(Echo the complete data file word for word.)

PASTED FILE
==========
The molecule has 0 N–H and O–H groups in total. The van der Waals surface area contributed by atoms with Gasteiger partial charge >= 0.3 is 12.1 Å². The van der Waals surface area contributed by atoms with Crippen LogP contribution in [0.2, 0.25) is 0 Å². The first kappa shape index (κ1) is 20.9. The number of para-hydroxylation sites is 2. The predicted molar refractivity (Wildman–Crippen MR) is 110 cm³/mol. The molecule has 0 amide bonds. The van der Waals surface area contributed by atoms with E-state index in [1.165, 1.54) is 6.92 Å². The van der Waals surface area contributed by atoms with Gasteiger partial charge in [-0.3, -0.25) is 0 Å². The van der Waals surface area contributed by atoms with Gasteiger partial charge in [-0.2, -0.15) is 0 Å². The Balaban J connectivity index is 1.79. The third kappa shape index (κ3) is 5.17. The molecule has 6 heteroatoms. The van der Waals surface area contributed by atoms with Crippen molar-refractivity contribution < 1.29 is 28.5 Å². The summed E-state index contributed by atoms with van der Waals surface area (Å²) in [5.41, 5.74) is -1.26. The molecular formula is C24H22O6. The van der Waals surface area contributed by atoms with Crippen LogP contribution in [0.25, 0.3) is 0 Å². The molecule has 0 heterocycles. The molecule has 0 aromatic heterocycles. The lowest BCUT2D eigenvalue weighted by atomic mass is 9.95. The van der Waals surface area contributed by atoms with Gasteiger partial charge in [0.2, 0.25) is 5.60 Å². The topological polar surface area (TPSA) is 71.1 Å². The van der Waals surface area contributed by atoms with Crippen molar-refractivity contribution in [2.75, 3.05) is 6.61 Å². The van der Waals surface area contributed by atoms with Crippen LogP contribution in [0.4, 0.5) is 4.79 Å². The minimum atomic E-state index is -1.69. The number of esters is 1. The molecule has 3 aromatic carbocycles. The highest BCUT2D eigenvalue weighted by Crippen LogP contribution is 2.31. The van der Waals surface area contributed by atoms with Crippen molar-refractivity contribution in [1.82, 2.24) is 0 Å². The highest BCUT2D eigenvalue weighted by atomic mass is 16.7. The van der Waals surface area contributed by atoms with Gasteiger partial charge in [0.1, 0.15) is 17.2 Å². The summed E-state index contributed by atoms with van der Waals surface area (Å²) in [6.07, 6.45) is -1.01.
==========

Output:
The molecule has 0 N–H and O–H groups in total. The van der Waals surface area contributed by atoms with Gasteiger partial charge >= 0.3 is 12.1 Å². The van der Waals surface area contributed by atoms with Crippen LogP contribution in [0.2, 0.25) is 0 Å². The first kappa shape index (κ1) is 20.9. The number of para-hydroxylation sites is 2. The predicted molar refractivity (Wildman–Crippen MR) is 110 cm³/mol. The molecule has 0 amide bonds. The van der Waals surface area contributed by atoms with E-state index in [1.165, 1.54) is 6.92 Å². The van der Waals surface area contributed by atoms with Gasteiger partial charge in [-0.3, -0.25) is 0 Å². The van der Waals surface area contributed by atoms with Gasteiger partial charge in [-0.2, -0.15) is 0 Å². The Balaban J connectivity index is 1.79. The third kappa shape index (κ3) is 5.17. The molecule has 6 heteroatoms. The van der Waals surface area contributed by atoms with Crippen molar-refractivity contribution < 1.29 is 28.5 Å². The summed E-state index contributed by atoms with van der Waals surface area (Å²) in [5.41, 5.74) is -1.26. The molecular formula is C24H22O6. The van der Waals surface area contributed by atoms with Crippen LogP contribution in [0.25, 0.3) is 0 Å². The molecule has 0 heterocycles. The molecule has 0 aromatic heterocycles. The lowest BCUT2D eigenvalue weighted by atomic mass is 9.95. The van der Waals surface area contributed by atoms with Gasteiger partial charge in [0.2, 0.25) is 5.60 Å². The topological polar surface area (TPSA) is 71.1 Å². The van der Waals surface area contributed by atoms with Crippen molar-refractivity contribution in [2.75, 3.05) is 6.61 Å². The van der Waals surface area contributed by atoms with Crippen LogP contribution in [0.4, 0.5) is 4.79 Å². The minimum atomic E-state index is -1.69. The number of esters is 1. The molecule has 3 aromatic carbocycles. The highest BCUT2D eigenvalue weighted by Crippen LogP contribution is 2.31. The van der Waals surface area contributed by atoms with Crippen molar-refractivity contribution in [1.82, 2.24) is 0 Å². The highest BCUT2D eigenvalue weighted by atomic mass is 16.7. The van der Waals surface area contributed by atoms with Gasteiger partial charge in [0.1, 0.15) is 17.2 Å². The summed E-state index contributed by atoms with van der Waals surface area (Å²) in [6.07, 6.45) is -1.01.